Even with the limitations of the site, King was encouraged by what they could accomplish.

“The site is completely flat, but we can build some cool dune formations and really get the ground moving,” he said. “Normally in the Lowcountry you can only cut two or three feet before you hit groundwater, but this site is a bit higher so we can cut fifteen feet if we need to.”

Planned over 20 years ago, Palmetto Bluff had ambitious plans for several golf courses, but these were abandoned for various reasons. The only completed course to date is May River, a Jack Nicklaus creation which debuted in 2005. New owners, South Street Partners, have begun to realize those early ambitions.

Not only is the currently unnamed King-Collins course set to be integrated – with a grand opening scheduled for January 2023 – but Coore-Crenshaw has been retained to create a new 18-hole layout, which is currently being planned.

> The Raven Golf Club at Three Peaks recently benefited from a bunker renovation by David Whelchel.

Located in Silverthorne, Colorado, 30 miles east of Vail and 67 miles west of Denver, the Raven at Three Peaks sits 9,035 feet above sea level. The course was a 2000 design collaboration between Tom Lehman and the Hurdzan/Fry company, and they draped an all-new layout over the remnants of an old one, Eagle’s Nest. Intrawest sold the course to Escalante Golf in 2009. Whelchel, a former associate of Hurdzan/Fry, has been assisting the club since 2012.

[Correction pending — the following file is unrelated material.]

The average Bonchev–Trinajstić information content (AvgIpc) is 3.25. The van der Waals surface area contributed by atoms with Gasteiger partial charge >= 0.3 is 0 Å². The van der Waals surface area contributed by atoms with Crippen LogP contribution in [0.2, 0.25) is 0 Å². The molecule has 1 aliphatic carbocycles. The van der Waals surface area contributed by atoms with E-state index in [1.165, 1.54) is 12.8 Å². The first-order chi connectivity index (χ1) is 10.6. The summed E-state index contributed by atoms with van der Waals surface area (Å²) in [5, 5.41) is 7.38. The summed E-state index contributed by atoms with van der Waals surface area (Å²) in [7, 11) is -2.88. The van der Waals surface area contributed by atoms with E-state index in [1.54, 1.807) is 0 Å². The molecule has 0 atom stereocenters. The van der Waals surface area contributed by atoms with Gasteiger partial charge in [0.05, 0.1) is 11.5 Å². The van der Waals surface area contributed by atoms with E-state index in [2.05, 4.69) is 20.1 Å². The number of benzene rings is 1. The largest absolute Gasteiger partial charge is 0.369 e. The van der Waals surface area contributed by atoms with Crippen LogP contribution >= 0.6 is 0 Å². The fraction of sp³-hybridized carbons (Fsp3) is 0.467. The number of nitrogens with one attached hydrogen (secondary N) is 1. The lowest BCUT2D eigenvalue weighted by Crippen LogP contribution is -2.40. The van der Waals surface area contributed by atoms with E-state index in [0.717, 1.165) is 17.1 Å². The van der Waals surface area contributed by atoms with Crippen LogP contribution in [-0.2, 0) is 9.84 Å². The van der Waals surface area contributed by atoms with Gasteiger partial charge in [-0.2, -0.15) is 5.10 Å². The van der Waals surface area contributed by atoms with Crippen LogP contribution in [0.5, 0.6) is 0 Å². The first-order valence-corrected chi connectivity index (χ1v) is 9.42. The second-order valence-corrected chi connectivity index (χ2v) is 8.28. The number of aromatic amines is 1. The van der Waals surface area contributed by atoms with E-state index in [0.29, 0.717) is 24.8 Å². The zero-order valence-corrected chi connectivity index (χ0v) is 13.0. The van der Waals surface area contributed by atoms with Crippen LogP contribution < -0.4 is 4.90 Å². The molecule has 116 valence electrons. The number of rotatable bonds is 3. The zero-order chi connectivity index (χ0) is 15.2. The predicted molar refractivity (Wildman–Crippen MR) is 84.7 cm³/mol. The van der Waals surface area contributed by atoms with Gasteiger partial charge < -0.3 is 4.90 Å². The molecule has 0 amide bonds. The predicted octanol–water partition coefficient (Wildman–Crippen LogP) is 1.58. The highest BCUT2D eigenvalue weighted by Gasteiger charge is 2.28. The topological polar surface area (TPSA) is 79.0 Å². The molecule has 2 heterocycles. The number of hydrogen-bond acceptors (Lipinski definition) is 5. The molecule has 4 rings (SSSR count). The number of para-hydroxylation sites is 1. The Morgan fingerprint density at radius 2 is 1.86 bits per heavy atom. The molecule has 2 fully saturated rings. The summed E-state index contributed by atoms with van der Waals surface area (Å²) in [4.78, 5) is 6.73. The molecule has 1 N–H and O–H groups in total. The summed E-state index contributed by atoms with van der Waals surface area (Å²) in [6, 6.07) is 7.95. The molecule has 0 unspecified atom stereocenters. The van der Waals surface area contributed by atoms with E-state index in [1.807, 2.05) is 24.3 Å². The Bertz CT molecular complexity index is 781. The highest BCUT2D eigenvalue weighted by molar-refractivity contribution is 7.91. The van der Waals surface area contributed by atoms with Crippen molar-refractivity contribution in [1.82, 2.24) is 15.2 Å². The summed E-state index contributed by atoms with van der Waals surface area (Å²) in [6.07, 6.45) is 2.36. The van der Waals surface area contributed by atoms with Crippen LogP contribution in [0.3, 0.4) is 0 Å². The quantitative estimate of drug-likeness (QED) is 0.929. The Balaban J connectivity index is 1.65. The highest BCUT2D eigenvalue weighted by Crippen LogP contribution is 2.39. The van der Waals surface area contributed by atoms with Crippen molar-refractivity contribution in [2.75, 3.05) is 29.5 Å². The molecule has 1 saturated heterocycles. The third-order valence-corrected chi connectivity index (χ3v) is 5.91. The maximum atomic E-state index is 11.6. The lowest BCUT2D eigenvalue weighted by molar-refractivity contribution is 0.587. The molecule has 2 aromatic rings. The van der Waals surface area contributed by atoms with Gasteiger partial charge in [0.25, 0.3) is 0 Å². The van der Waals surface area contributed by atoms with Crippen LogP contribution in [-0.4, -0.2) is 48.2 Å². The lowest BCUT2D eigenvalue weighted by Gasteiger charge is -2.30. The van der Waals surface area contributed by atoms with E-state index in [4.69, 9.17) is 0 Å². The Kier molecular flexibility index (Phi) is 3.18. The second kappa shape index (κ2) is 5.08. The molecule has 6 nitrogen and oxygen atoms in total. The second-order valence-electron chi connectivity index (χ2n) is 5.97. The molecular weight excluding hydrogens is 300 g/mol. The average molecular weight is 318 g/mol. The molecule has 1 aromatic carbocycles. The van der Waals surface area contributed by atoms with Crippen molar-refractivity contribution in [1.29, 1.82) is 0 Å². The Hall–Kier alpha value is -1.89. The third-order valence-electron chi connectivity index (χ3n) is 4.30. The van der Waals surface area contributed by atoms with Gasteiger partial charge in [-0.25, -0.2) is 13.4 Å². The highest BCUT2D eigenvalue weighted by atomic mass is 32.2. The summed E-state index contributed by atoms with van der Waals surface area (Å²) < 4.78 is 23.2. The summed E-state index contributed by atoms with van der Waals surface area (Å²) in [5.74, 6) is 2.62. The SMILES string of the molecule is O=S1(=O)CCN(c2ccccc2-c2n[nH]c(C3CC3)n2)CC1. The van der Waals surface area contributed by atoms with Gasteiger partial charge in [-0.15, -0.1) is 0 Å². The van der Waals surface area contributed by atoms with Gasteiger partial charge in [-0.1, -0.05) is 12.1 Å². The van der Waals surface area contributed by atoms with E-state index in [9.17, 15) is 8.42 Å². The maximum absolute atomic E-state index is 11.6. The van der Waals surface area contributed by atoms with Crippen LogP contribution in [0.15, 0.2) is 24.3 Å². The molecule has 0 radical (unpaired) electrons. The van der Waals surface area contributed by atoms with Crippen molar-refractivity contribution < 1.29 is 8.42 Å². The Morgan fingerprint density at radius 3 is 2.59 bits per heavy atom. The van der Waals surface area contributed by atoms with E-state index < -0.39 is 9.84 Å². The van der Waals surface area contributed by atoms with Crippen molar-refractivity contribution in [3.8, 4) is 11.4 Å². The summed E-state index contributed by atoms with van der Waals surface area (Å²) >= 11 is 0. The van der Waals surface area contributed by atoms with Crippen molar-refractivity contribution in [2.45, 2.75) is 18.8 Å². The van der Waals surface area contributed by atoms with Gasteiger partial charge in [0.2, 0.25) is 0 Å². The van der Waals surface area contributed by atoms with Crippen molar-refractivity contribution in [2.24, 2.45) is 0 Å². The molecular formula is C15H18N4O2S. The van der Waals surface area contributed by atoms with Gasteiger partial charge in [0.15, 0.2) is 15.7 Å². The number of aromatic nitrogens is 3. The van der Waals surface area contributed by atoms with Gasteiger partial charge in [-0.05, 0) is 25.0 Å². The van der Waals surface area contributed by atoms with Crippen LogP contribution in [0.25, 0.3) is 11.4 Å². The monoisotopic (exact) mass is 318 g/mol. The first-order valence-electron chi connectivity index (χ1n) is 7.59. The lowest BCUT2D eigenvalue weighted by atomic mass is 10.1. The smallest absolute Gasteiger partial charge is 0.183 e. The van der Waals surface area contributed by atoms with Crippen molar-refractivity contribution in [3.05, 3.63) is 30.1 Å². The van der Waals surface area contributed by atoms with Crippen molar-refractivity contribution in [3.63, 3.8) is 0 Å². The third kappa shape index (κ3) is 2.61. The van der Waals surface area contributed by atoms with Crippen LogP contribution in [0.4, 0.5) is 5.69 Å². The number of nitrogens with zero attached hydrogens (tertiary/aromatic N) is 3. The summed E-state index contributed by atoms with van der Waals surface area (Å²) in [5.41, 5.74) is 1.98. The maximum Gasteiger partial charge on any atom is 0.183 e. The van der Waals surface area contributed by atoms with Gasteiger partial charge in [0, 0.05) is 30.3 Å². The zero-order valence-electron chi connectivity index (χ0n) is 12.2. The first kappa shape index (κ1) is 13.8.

More recently, Whelchel oversaw a bunker renovation that removed some bunkers, built new ones that were easier to maintain, and reduced the overall sand footprint from 160,000 square feet to 100,000 square feet.

Play never ceased over the summer and Golf Sculptors International completed work in August.

“As Hurdzan/Fry was involved in the project originally, it was a real pleasure for me to be able to work on The Raven again with Escalante to give the course a facelift and bring it back to what we envisioned in 1999,” Whelchel said. “The golf course is really fun to play with great views of the mountains and lots of wildlife including eagles, moose, elk and even a few bears. And at 5,200 yards from the front tees to just over 7,400 yards from the back tee, it’s challenging and fun for all golfers.